Fig. 2: Geographical patterns of percentage of amphibian species loss.
figure 2

Geographical patterns of percentage of amphibian species loss under a full dispersal scenario across six biogeographical regions (Afrotropical, Australasian, Indomalaya, Nearctic, Neotropical, and Palearctic) for different climate change scenarios. Panels a and b correspond to mapping of the percentage of species loss per pixel (1°) under a high-warming scenario (RCP8.5) for 2030 and 2070, respectively. Panels c and d correspond to mapping of the percentage of species loss under the hosing experiment D (0.68-Sv; 1 Sv = 106 m3/s) for 2030 and 2070, respectively. The geographical patterns were calculated averaging the results from three niche modeling algorithm (Maxent, BRT, CART) to account for model uncertainty explicitly in the mapping of species loss across the globe.

Altogether, these results suggest that the impact of a substantial weakening of AMOC might be extensive across many clades and biogeographical regions. Higher rates of projected range contractions and loss of amphibian species are more severe in tropical regions as Neotropics and also in temperate regions as Palearctic and Nearctic. These regions exhibit substantial anomalies in temperature and precipitation and novel climatic conditions (Figs. S8S16). This contrasts with previous studies that have ignored climate catastrophes and which results suggest that amphibian temperate species may not be severely impacted by climate change38. Our study illustrates the need of conducting global, regional, and local assessments of the potential impacts of climate catastrophes that could occur under anthropogenic climate change. Results underline the importance of using different approaches (cross-species and assemblage-based approach) to investigate the complexities of climate change impacts on biodiversity across spatial and phylogenetic scales. A better knowledge of non-linearities and irreversibilities in the responses of human and natural systems to low-probability high-impact events would help better gauging the risks of global warming39,40, and supporting the development of sounder climate policy.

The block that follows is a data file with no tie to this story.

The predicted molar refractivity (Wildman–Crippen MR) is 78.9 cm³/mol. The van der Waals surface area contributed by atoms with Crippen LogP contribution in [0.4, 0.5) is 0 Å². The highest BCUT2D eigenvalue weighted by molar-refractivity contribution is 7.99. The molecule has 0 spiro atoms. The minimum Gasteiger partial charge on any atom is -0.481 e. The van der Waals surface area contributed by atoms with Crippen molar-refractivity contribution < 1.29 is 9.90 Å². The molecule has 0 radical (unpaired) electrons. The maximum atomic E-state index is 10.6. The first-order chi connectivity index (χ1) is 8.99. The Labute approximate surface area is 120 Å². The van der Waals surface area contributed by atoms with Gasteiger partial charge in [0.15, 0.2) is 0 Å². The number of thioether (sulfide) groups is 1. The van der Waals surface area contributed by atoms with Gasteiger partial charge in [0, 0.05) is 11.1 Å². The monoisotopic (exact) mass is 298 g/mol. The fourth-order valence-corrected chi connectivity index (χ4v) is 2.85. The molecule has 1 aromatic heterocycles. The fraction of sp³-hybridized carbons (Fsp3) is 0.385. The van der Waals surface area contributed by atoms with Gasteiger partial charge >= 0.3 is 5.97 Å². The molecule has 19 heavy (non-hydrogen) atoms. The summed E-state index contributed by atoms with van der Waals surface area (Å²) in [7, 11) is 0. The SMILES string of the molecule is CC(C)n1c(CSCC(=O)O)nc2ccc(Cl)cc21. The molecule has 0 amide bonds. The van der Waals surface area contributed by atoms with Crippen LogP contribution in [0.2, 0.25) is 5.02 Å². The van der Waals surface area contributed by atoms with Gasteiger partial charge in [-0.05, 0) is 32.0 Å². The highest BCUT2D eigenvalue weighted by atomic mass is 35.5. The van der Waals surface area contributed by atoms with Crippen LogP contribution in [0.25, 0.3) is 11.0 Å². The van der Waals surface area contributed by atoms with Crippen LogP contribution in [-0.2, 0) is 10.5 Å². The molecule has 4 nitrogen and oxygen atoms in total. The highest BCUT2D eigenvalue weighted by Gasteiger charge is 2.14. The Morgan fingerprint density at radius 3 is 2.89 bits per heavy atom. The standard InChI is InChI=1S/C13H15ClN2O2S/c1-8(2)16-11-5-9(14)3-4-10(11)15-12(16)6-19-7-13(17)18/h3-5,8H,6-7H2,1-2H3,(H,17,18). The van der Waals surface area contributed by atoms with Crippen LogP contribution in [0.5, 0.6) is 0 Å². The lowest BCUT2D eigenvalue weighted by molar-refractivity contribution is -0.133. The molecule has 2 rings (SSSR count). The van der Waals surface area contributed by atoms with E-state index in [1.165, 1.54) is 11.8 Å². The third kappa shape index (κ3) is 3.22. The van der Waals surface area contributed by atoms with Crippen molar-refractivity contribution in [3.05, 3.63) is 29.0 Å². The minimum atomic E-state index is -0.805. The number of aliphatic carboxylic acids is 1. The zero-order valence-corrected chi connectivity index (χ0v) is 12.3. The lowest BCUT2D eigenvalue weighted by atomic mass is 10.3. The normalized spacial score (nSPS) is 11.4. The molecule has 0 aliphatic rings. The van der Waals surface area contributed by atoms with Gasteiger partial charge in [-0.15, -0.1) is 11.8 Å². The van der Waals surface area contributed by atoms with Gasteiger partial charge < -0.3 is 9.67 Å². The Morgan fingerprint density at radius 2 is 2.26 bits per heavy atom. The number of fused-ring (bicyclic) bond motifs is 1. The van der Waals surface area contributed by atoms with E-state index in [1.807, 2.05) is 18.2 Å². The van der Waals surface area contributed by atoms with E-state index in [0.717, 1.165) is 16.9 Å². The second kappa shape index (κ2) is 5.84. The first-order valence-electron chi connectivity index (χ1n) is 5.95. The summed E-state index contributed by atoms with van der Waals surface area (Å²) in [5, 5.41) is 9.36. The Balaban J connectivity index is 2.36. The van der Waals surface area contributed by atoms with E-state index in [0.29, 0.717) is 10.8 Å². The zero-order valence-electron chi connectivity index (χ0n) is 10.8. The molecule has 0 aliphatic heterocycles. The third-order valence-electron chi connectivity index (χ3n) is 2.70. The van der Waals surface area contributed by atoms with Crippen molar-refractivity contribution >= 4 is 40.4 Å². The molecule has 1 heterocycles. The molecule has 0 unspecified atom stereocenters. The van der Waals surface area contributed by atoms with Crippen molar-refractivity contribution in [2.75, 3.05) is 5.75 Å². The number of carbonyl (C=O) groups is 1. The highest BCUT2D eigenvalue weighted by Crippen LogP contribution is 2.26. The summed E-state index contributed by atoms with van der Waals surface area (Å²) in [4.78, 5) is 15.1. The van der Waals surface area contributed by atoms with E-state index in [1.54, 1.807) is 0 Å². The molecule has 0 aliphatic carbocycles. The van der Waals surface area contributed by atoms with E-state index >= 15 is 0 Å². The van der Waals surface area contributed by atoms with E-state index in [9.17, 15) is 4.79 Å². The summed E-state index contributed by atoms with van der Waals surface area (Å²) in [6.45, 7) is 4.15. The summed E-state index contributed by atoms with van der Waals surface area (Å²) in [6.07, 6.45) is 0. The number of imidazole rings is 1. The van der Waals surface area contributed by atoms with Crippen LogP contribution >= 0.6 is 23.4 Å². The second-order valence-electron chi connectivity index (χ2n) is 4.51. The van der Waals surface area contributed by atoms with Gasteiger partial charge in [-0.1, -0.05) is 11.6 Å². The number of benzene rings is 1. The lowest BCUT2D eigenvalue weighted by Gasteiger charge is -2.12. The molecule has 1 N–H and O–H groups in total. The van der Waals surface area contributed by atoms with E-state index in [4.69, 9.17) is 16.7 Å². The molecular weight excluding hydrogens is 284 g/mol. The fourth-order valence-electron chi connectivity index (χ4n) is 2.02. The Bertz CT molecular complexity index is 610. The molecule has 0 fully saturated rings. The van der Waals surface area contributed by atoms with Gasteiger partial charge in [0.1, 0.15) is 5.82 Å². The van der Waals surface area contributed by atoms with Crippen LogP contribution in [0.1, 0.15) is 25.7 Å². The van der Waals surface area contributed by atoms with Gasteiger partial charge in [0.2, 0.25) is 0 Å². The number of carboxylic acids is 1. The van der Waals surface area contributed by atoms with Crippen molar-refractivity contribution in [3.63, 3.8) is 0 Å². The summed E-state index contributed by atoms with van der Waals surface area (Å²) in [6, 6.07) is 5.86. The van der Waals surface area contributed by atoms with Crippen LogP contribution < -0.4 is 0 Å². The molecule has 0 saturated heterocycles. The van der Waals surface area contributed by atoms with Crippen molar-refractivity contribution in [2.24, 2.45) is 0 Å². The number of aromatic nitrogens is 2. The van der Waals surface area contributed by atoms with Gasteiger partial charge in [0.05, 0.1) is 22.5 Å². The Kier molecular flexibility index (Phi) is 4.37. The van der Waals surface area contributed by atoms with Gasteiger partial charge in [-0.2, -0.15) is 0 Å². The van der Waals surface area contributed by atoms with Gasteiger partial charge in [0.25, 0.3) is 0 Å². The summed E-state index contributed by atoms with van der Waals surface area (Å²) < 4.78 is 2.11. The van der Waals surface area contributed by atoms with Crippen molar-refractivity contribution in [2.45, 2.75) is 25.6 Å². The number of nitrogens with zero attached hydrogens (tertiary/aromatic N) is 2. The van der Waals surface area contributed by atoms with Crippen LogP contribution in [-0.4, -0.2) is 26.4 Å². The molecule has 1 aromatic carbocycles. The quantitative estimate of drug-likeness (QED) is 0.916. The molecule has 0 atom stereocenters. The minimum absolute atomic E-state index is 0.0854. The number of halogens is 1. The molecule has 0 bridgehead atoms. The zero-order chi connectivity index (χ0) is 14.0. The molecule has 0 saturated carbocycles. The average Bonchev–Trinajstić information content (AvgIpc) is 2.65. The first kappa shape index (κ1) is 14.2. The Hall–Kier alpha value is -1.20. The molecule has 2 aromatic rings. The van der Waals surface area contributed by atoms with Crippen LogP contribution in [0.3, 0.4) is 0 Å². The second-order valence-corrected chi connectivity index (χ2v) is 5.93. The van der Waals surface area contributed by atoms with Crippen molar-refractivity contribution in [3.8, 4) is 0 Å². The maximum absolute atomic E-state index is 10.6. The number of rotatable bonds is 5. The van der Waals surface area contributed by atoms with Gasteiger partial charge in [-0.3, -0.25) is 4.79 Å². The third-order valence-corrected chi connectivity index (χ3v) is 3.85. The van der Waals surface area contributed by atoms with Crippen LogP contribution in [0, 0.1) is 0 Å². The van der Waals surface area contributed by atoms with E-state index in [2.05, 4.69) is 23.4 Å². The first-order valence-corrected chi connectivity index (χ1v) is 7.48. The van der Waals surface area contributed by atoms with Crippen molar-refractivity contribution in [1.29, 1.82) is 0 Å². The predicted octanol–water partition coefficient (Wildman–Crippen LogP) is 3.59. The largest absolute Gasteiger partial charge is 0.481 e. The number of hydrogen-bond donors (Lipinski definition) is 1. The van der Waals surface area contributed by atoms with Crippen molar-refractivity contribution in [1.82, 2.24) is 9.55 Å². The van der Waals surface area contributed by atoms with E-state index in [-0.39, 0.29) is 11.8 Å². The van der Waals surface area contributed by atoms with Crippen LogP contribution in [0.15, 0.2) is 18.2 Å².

Observational datasets of temperature, precipitation, and bioclimatic indices were obtained from the WorldClim database version 241,42. Monthly future projections of climate variables were supplied by the Institut Pierre Simon Laplace and correspond to their low-resolution coupled ocean-atmosphere model (IPSL-CM5-LR). Five simulations were used in this paper: a control run based on the RCP8.5 scenario 2006–2100 and; four hosing experiments, using the same RCP8.5 scenario, but on which 0.11, 0.22, 0.34, and 0.68 Sv (1 Sv = 106 m3/s) of freshwater released in the North Atlantic from 2020 to 2070 are superimposed (see SI section S2.1 for model and experiments descriptions). To correct for any systematic bias in the climate projections, these projections were shifted by the mean bias between the modeled and observed climatology over the period 1970–200029. We calculated five bioclimatic indices to evaluate the impacts on amphibian’s distributions (see below; Figs. S3S16 and Supplementary Information S2).

We used distributional data for all amphibian species from IUCN database (5547 species; Ranges were converted in a raster format with a pixel resolution of 0.3° (~33 km × 33 km equal-area grid cells) and 1° (~100 km × 100 km equal-area grid cells). We selected endemic species from each biogeographical realm that had at least 50 pixels of presence (Table S1). The spatial resolutions (0.3° and 1°) were selected to reduce potential errors coming from these distributional sources. The same data and spatial resolution have been widely used in other macroecological studies either for evaluating impacts of climate change or for addressing ecological and/or evolutionary questions at these coarse-grain scales43,44,45,46,47,48. Several studies have found that distributional data either from GBIF occurrence data or IUCN expert range maps produce highly similar estimates of climatic niche conditions experienced by species49,50. Ficetola et al.51 found that amphibian range maps from IUCN represent the known distributions of most amphibian species relatively well.

We focus on six realms including Afrotropical, Australasian, Indomalayan, Nearctic, Neotropical, and Palearctic (Fig. S1)52. Species from other realms were excluded due to low sample size (i.e., <50 presence points). We used five observed bioclimatic variables from the Worldclim database to calibrate models that have been considered important for amphibian’s biology in previous studies44,53. These bioclimatic variables have a strong influence on species’ distributions and functional traits44,48,53,54 and have been used to model species’ distributional areas both in current44 and future climate change conditions48,55. The bioclimatic variables are Annual mean temperature (bio1), maximum temperature of the warmest month (bio5), minimum temperature of coldest month (bio6), annual precipitation (bio12), and precipitation seasonality (bio15). These variables represent both means (bio1, bio12), extremes (bio5 and bio6), and seasonality (bio15) conditions which jointly determine the probability of occurrence of a species in each grid cell. These variables were up-scaled from 10 km to a 33 km and 100 km resolution, respectively.

Statistics and reproducibility